Of course, market-altering steps like these would require a phenomenal amount of political will, which thus far has been lacking. Despite expressing interest in a carbon-trading regime before 9/11, the Bush administration refused to push for such a system for fear it would alienate utilities and coal states. (When John Kerry said that he backed a carbon-trading regime, Bush's energy secretary, Spencer Abraham, thundered that such a plan "would likely devastate the coal sector.") Most energy experts say the U.S. government would need to spend on the order of $5-$10 billion a year for several decades to have any hope of boosting promising new energy technologies into viability. (For comparison, last year the government spent roughly $900 million on research into renewables, hydrogen, and efficiency -- chump change compared with the billions the U.S. has spent in research on fossil fuels and especially nuclear energy.)
Still, as the price of oil and natural gas has skyrocketed, and as the risks of continued reliance on producers like Iraq and Russia have become more obvious, some energy advocates have begun to quietly wonder whether the political currents might begin to run the other way. According to David Portalatin, an auto industry analyst with the NPD Group, a sizable number of consumers have reported that they would definitely buy a more fuel-efficient car or begin taking mass transit if gas prices stayed high for at least 12 months. Portalatin sees this as a significant change in attitude. Whether and how soon we can expect consumers to take the next step -- actually buying the hybrid -- won't be clear until quarterly sales data are in. But Portalatin says that consumer anxiety is much higher than a year ago. "If prices remain high and if consumers follow through on what they told us, then, yes, we'll get there."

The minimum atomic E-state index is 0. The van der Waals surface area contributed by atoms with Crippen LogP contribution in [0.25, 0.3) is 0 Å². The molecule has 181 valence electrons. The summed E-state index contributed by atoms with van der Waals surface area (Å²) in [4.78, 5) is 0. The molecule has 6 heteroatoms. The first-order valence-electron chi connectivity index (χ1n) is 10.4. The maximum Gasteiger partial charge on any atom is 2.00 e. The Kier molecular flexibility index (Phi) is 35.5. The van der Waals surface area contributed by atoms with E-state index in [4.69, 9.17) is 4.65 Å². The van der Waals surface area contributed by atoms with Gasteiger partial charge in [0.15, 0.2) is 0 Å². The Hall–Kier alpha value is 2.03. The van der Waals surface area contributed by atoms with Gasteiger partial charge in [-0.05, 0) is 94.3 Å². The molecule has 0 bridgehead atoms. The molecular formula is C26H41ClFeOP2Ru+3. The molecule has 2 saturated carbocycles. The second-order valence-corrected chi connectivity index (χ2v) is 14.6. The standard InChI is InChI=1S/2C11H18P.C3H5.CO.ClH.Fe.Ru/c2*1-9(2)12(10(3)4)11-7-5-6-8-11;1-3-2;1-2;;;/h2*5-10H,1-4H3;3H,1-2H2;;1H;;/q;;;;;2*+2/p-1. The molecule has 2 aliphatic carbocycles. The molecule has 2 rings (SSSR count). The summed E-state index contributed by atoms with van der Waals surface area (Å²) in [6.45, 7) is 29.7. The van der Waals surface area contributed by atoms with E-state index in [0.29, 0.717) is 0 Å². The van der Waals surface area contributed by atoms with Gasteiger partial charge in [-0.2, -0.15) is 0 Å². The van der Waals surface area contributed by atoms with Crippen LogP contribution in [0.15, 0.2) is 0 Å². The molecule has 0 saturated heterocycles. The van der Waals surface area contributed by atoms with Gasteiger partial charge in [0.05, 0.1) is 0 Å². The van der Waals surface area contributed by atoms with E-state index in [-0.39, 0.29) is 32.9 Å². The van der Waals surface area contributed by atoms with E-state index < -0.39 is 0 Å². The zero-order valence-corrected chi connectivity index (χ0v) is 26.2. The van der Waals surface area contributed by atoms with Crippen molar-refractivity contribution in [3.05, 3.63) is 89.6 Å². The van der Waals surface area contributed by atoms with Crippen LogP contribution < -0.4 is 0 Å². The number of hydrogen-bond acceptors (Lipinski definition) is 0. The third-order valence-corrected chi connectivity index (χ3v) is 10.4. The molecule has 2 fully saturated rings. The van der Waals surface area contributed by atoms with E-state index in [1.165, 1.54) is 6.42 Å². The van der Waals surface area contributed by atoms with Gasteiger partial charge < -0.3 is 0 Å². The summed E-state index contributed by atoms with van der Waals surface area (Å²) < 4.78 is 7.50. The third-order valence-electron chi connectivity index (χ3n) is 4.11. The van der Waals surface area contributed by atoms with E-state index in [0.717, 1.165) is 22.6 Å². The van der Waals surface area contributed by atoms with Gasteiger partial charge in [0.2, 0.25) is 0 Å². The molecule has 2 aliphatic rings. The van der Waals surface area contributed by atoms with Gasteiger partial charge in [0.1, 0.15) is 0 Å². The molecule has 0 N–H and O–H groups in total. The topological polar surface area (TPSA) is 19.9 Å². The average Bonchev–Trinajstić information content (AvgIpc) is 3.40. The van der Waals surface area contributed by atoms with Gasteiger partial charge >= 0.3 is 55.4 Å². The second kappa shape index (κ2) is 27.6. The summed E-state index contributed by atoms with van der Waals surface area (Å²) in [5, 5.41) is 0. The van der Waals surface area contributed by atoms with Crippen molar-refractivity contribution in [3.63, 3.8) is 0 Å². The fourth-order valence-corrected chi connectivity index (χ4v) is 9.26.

The danger, of course, is that the same economic currents that are pushing America into a new energy consciousness may themselves become too strong to control. High oil prices could indeed unlock the political logjam that has long blocked developments in alternative energy. Yet keep in mind that those high prices aren't benign; rather, they reflect an energy market that might be so close to a meltdown that no amount of research dollars, carbon policies, or energy consciousness will make much of a difference. Supply and demand are today so tightly balanced that even the smallest incident in an oil-producing country could send prices into the stratosphere, destroying economies and forcing big, oil-dependent nations like the United States and China to opt for emergency short-term fixes -- fixes that aren't likely to involve methodical programs to improve automotive efficiency or develop cost-effective ethanol. Rather, once the United States finds itself in a real energy emergency, it will do what desperate states have always done when resources turn scarce: fight for them. In other words, the most pressing question may not be whether we have the right technologies, but whether we have enough time.